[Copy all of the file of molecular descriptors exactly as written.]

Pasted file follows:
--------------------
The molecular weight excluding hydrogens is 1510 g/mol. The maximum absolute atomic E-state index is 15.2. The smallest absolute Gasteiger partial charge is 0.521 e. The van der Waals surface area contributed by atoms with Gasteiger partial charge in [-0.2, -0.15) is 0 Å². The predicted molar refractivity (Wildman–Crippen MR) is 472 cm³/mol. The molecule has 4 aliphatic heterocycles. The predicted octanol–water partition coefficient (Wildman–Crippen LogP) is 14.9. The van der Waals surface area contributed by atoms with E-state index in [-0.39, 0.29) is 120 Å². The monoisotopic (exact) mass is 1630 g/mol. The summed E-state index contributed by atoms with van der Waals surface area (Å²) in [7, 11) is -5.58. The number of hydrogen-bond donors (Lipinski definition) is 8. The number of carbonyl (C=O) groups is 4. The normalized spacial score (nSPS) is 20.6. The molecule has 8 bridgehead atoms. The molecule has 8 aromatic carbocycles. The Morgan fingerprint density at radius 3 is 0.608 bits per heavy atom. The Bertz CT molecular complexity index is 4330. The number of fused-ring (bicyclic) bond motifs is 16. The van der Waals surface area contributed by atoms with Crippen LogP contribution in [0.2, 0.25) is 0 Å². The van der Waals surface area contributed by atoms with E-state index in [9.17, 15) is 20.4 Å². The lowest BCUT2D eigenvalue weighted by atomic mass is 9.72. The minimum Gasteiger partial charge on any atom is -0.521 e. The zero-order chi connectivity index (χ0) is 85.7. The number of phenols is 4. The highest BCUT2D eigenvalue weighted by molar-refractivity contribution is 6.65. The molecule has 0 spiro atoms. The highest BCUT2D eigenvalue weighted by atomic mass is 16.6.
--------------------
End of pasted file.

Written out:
The molecular weight excluding hydrogens is 1510 g/mol. The maximum absolute atomic E-state index is 15.2. The smallest absolute Gasteiger partial charge is 0.521 e. The van der Waals surface area contributed by atoms with Gasteiger partial charge in [-0.2, -0.15) is 0 Å². The predicted molar refractivity (Wildman–Crippen MR) is 472 cm³/mol. The molecule has 4 aliphatic heterocycles. The predicted octanol–water partition coefficient (Wildman–Crippen LogP) is 14.9. The van der Waals surface area contributed by atoms with E-state index in [-0.39, 0.29) is 120 Å². The monoisotopic (exact) mass is 1630 g/mol. The summed E-state index contributed by atoms with van der Waals surface area (Å²) in [7, 11) is -5.58. The number of hydrogen-bond donors (Lipinski definition) is 8. The number of carbonyl (C=O) groups is 4. The normalized spacial score (nSPS) is 20.6. The molecule has 8 bridgehead atoms. The molecule has 8 aromatic carbocycles. The Morgan fingerprint density at radius 3 is 0.608 bits per heavy atom. The Bertz CT molecular complexity index is 4330. The number of fused-ring (bicyclic) bond motifs is 16. The van der Waals surface area contributed by atoms with Crippen LogP contribution in [0.2, 0.25) is 0 Å². The van der Waals surface area contributed by atoms with E-state index in [9.17, 15) is 20.4 Å². The lowest BCUT2D eigenvalue weighted by atomic mass is 9.72. The minimum Gasteiger partial charge on any atom is -0.521 e. The zero-order chi connectivity index (χ0) is 85.7. The number of phenols is 4. The highest BCUT2D eigenvalue weighted by molar-refractivity contribution is 6.65. The molecule has 0 spiro atoms. The highest BCUT2D eigenvalue weighted by atomic mass is 16.6.